|From left to right: Ulrica, Sophie, Thomas, Dennis, Eleanor (my grandmother), Margaret, Allan and Leona. Taken in Chicago 1917|
My great-grandmother, Sophie Ayres married my great-grandfather Dennis Kelly on December 27th, 1899 - the cusp of a new century - and they proceeded to have six children. The children's names, in the order of their birth, were as follows:
Now, what do you notice about the names, other than Ulrica is a rather unusual choice? Yes, that's right, the first letters spell the word "AMULET". If that was a coincidence, what would the odds be of the letters spelling out anything, let alone a word of some mystery and magic? On the other hand, if it was intended, how could anyone at that time be sure of having exactly six children who all survived past childhood? And given that my mother remembers her Granny as a rather sharp-tongued, stern woman, it is hard to imagine Sophie as young and in love and planning her future family so poetically. (Apparently Dennis left her with the six kids - if anything, he was the romantic ne'er-do-well type.)
In any case, this little story has always been a source of some wonder in our family. I think we felt in some way blessed, even a generation or so removed. And it points to the power of naming, which brings us to the source of real magic: intention. When we focus our attention and our heart and our energy on something, we are shaping the future with our intention. I believe this how we make art*.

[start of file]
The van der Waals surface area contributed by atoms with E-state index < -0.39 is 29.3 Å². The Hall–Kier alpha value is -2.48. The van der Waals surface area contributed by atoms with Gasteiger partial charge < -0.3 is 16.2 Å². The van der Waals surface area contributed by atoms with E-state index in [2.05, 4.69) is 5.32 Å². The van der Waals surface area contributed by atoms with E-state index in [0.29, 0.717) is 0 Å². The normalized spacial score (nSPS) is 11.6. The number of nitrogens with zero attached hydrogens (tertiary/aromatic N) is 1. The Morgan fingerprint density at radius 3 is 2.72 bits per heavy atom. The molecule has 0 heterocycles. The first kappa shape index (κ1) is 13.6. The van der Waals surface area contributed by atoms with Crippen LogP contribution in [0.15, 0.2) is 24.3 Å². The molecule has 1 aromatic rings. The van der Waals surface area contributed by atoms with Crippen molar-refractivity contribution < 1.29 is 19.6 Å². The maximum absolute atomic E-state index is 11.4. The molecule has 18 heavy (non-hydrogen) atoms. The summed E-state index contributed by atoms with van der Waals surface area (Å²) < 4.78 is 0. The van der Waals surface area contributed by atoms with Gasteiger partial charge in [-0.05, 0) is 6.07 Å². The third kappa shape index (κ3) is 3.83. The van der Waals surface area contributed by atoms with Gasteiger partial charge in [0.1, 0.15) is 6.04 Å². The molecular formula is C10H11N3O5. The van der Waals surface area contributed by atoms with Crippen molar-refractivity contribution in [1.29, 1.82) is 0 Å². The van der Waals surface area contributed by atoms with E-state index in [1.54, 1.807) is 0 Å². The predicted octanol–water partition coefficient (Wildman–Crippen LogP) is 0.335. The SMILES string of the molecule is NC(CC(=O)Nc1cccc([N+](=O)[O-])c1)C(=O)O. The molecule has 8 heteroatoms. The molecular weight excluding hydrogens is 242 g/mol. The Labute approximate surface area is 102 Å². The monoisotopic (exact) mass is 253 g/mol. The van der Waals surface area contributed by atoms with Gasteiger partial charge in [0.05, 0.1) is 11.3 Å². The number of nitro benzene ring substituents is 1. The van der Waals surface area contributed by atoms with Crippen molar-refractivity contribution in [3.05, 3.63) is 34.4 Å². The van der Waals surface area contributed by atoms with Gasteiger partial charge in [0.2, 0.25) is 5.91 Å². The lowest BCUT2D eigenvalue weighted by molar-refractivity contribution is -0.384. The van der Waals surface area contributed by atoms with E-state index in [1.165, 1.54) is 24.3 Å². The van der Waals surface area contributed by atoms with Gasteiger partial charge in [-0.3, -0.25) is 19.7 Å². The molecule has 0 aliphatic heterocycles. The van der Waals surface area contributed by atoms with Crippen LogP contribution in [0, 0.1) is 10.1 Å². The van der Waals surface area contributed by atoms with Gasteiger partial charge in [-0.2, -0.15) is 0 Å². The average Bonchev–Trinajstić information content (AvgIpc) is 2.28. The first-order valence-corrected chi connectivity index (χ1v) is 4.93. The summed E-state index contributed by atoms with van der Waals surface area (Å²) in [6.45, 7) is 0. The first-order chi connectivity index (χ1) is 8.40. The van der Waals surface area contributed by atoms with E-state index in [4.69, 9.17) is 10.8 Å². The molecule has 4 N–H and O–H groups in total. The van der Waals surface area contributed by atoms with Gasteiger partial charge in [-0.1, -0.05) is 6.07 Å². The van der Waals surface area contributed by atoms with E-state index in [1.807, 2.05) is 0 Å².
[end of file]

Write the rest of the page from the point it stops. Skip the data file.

So my upcoming workshop on making amulets is actually a slightly subversive way of introducing the idea of working with intention, and from the heart. It is unlikely that any of my students will be shaman or priests or wiccans, but I don't think we need to come out of any of those belief systems to be able to make amulets. Amulets are objects invested with protective powers, and what greater protective power can we give than our attention, and our love? The objects we make may reference traditional amulets, and symbols and materials that have been believed to carry special powers in various cultures, but it is the intangible energy that we transfer from ourselves to the object that makes it meaningful and potent.
As stitchers we know this. With each prick of the needle, with each measuring of the thread, we give life to our cloth, we give life to the world. We connect, we hold, we honour, we protect.
Love to you all in 2015.
*(Pretty flakey, I know, especially for someone who went to art school at the height of Marxist-Feminist Post-Structuralism. What can I say? I guess there's room for more.)